Pyloric Stenosis in Danish Children May Be Genetic

Laurie Barclay, MD

June 16, 2010

June 16, 2010 — Pyloric stenosis in Danish children may be genetic, according to the results of a population-based cohort study reported in the June 16 issue of the Journal of the American Medical Association.

"Pyloric stenosis is the most common condition requiring surgery in the first months of life," write Camilla Krogh, MD, from the Statens Serum Institut in Copenhagen, Denmark, and colleagues. "Case reports have suggested familial aggregation, but to what extent this is caused by common environment or inheritance is unknown."

The study goals were to evaluate familial aggregation of pyloric stenosis from monozygotic twins to fourth-generation relatives based on gender and maternal and paternal contributions, and to estimate heritability of this condition.

Of 1,999,738 children who were born in Denmark between 1977 and 2008 and who were followed-up for the first year of life, 3362 had surgery for pyloric stenosis. The primary study endpoint was familial aggregation of pyloric stenosis, as determined by rate ratios.

In the first year of life, the incidence rate of pyloric stenosis was 1.8 per 1000 person-years for singletons and 3.1 for twins. Rate ratios for pyloric stenosis were:

  • 182 for monozygotic twins (95% confidence interval [CI], 70.7 - 467),

  • 29.4 for dizygotic twins (95% CI, 9.45 - 91.5),

  • 18.5 for siblings (95% CI, 13.7 - 25.1),

  • 4.99 for half-siblings (95% CI, 2.59 - 9.65),

  • 3.06 for cousins (95% CI, 2.10 - 4.44),

  • and 1.60 for half-cousins (95% CI, 0.51 - 4.99).

Maternal and paternal relatives of children with pyloric stenosis did not differ in rate ratios. No difference in rate ratios was observed based on gender of the cohort member or the relative. Pyloric stenosis heritability was 87%.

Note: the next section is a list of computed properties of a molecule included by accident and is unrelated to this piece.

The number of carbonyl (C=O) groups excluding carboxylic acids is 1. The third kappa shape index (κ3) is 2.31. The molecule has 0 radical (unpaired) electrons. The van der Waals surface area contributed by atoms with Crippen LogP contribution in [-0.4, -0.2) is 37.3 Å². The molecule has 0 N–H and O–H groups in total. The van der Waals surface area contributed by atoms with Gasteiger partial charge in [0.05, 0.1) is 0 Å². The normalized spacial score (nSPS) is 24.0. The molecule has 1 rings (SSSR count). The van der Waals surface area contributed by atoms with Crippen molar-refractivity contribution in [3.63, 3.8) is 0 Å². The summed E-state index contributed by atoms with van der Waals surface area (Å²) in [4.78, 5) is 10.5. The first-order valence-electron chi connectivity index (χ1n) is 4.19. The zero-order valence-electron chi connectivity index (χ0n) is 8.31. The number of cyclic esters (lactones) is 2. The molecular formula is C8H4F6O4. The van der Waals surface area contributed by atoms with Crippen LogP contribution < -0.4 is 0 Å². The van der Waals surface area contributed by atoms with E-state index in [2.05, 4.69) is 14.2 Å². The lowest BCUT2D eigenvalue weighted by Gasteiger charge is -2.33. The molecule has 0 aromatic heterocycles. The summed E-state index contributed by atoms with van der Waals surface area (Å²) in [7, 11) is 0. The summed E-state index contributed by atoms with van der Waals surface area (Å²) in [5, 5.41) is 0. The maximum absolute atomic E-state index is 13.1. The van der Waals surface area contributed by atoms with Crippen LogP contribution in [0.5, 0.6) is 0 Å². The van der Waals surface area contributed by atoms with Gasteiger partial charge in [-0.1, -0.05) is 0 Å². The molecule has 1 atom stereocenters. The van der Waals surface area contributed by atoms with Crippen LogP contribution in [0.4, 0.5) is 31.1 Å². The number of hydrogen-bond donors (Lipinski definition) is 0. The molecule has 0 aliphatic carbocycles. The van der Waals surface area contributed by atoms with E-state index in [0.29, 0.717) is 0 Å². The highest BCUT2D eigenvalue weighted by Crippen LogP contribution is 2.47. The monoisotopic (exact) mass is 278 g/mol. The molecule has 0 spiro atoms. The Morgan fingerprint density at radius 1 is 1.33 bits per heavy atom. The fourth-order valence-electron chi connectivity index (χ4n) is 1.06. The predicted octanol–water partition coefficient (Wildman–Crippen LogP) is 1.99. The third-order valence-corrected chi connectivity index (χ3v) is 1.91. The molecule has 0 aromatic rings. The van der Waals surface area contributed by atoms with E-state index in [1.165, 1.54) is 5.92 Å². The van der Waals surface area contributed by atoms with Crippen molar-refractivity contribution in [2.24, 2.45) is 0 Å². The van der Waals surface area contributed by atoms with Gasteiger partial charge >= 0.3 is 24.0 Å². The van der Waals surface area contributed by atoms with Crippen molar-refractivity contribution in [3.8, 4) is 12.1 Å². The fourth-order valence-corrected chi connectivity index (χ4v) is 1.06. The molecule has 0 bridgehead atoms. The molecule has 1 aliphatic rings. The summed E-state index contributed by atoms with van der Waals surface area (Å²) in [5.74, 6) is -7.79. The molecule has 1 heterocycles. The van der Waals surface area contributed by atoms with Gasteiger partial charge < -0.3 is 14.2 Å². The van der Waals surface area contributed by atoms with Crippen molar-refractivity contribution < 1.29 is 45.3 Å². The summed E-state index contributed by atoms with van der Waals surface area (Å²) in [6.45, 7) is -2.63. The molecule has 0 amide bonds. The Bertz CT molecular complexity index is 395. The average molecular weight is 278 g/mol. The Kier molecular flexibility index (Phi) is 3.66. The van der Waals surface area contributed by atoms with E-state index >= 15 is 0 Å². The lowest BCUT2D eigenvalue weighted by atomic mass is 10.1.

"Pyloric stenosis in Danish children shows strong familial aggregation and heritability," the study authors write.

Limitations of this study include relatively small number of cases, leading to wide, and in some situations overlapping, CIs and lack of data on surgeries before 1977.

"The very high concordance rate among monozygotic twins and the strong aggregation even in more distant relatives argue for an important genetic contribution to its etiology," the study authors conclude. "The similar importance of having affected maternal and paternal half-siblings, together with our observation of a similar risk for dizygotic twins and siblings, indicates that intrauterine environmental factors may have little role in causing pyloric stenosis.... The high rates for twins and siblings should be considered in counseling families with affected children."

The Lundbeck Foundation, the Faculty of Health Sciences, University of Copenhagen, and the Danish Agency for Science, Technology, and Innovation supported this study. The study authors have disclosed no relevant financial relationships.

JAMA. 2010;303:2393-2399.

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